Never count Carrie out, though…soon she’s back in the saddle again and life returns to normal, whatever that is for someone who works 20-hour days. Right now I’m in the middle of season 3 and it’s getting more intriguing so it’s really hard for me to shut off the TV even after watching three or four episodes in a row. In fact, I’m going to watch a few more hours of it tonight if I don’t pass out on the sofa like a drunk and stumble to bed in the wee hours. Sometimes that happens and I miss the last 15 minutes, which annoys the hell out of me because I can’t figure out how to go back to previous episodes and catch up on what I missed. (I haven’t quite figured out Hulu just yet.) Naturally, I usually sleep till about 11 and get up around noon; I like to just lie in my recliner and enjoy the fact that while I’m in it, absolutely NOTHING hurts. Not my back, not my knees, not even my ex-broken ankle which still hurts seven months later. The family doesn’t get it, they’re all morning people (well, Shelley is, but the guys prefer a more casual approach to getting up), and they don’t know how I can stay awake practically all night and sleep so late into the day. But then I’ve NEVER been a morning person, and likely never will be. Especially when I have something interesting to do at night.

It’s Getting Weird Out There

March 26, 2020

I told myself I wasn’t going to write about COVID-19. Everybody from the President to the man on the street is obsessed with it; even a few of the car commercials and fast-food ads I’ve seen in the past few days have tossed something in there about it, and in the news it’s 24/7 coronavirus, coronavirus, coronavirus. But on day 3 of Oregon’s official lockdown, writing about it is the only thing there is to do, it seems. So here goes.

It’s so quiet in town that nothing is moving unless it’s headed to Walmart for the last gallon of milk and loaf of bread. You can’t get toilet paper anywhere and it’s making me very nervous, as we have only about a week and a half’s worth. People are ill everywhere…three of them in my own family. Ben especially has been really sick (and yes, he’s been tested and does NOT have the virus); he’s dealing with influenza B and pneumonia, which are bad enough. Shelley has what sounds like bronchitis, and we have a family friend staying with us because she lives with her mother, who won’t let her come home until she is well again. Clint and I are almost indecently healthy, but then we both have immune systems that could fight off the squirrels in the backyard.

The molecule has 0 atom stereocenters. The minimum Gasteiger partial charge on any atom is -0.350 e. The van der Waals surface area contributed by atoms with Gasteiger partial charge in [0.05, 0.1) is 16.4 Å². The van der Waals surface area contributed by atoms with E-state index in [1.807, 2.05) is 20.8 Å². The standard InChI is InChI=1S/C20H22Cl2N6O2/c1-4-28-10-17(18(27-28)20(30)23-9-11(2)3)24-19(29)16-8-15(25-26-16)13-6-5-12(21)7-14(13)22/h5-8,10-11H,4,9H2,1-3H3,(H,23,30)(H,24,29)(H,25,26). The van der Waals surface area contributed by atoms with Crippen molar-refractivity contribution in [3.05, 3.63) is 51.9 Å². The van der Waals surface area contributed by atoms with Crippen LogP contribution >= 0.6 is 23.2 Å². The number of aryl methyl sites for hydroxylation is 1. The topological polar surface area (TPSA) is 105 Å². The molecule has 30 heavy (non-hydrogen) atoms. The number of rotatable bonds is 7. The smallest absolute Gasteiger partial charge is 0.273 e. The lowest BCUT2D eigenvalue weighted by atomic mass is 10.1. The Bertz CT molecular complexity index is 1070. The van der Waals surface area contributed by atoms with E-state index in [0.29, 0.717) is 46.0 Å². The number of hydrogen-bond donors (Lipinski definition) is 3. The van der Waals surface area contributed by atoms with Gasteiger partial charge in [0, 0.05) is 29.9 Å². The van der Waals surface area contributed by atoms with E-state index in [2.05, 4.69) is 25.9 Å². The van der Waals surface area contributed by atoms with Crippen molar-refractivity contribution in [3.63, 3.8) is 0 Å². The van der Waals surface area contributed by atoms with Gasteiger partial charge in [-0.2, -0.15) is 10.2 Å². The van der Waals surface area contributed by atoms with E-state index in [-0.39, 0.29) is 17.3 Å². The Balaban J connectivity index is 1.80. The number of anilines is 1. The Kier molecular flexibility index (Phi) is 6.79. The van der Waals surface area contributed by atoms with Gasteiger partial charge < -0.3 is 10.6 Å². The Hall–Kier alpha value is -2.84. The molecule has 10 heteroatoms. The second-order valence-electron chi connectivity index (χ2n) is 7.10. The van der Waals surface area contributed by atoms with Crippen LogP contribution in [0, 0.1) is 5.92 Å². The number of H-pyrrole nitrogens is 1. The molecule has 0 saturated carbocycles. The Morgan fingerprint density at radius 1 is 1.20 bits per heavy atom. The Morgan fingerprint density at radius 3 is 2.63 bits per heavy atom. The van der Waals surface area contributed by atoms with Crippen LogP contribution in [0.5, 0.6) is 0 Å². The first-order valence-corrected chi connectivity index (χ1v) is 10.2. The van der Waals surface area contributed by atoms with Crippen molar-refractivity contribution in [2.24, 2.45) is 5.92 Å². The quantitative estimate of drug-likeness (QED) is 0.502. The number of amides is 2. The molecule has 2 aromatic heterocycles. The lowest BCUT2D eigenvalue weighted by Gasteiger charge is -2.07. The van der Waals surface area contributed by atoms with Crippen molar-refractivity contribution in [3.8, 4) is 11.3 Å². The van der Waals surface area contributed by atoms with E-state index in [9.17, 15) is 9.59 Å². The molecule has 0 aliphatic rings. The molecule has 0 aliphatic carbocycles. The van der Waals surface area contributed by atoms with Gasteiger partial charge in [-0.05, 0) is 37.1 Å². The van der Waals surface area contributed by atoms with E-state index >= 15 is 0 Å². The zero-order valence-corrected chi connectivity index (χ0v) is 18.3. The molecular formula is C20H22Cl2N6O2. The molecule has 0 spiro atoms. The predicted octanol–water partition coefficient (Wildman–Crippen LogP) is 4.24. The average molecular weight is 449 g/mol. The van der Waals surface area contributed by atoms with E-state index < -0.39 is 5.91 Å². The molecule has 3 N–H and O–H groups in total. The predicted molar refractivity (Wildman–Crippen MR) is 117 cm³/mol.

~sigh~ We missed our much-anticipated cruise vacation, which was a major disappointment. Right now I’m supposed to be on Lido deck, floating around somewhere in the Pacific and touring the Mexican Riviera. Carnival cancelled all cruises just days before we were supposed to board, but of course if we’d all shown up at the terminal with Ben and Shelley hacking up a lung, we would have been turned away anyway, and then we would have been stuck in L.A. I can think of a lot of places I’d rather be. And even if we’d been able to get on the ship, who knows whether there was some other poor unfortunate soul who actually had COVID-19 and got us all quarantined aboard for at least 14 days. So maybe we’re better off at home after all.

Speaking of home, that’s where we’ve been since the governor of our state issued stay-at-home orders, AKA lockdown. We can’t go anywhere except to stores, pharmacies, or doctors (and even going to the clinic is dicey). Oh yes, there’s also the liquor and cannabis stores and takeout places, but there is no shopping in indoor OR outdoor malls, no sit-down restaurants or bars, no movie theaters, no large gatherings of any kind. We don’t even get to watch the Olympics this year, for which I don’t blame anyone–nobody wants to endanger the athletes or the people attending. And there doesn’t seem to be any end to it, because no one knows yet how many more people will get sick with this thing.

Yep, it’s getting really weird out there. Almost post-apocalyptic, to be honest. I’ve seen a lot of movies like Contagion and The Stand, the latter of which is a Stephen King novel about what happens when a lethal germ that’s been created in a top-secret lab gets loose, wiping out 99% of the world’s population. Now, hoarding TP and sheltering in place are nowhere near as bad as the cluster-fuck described in this story, but we’re also doing dumb things that make matters worse. Just the other day I saw some of the neighbors outside in their yard with something like five or six kids on bikes racing around the property and a few adults who were obviously NOT social distancing. This isn’t 1965 when mothers whose kids had mumps or chickenpox would get together so all their kids would be exposed to the disease, get sick, and be done with it for life. (I remember these “parties” well, but strangely enough I never got either illness. I was too busy getting strep throat and bronchitis.) Why would anyone let half a dozen kids congregate and possibly spread infection with a sometimes-deadly virus? That’s more like playing Russian roulette.

In the meantime, we’re all a little stir-crazy. We haven’t had any arguments–yet–but we know we have to walk lightly because who KNOWS when all this will be over. It sure doesn’t look good right now.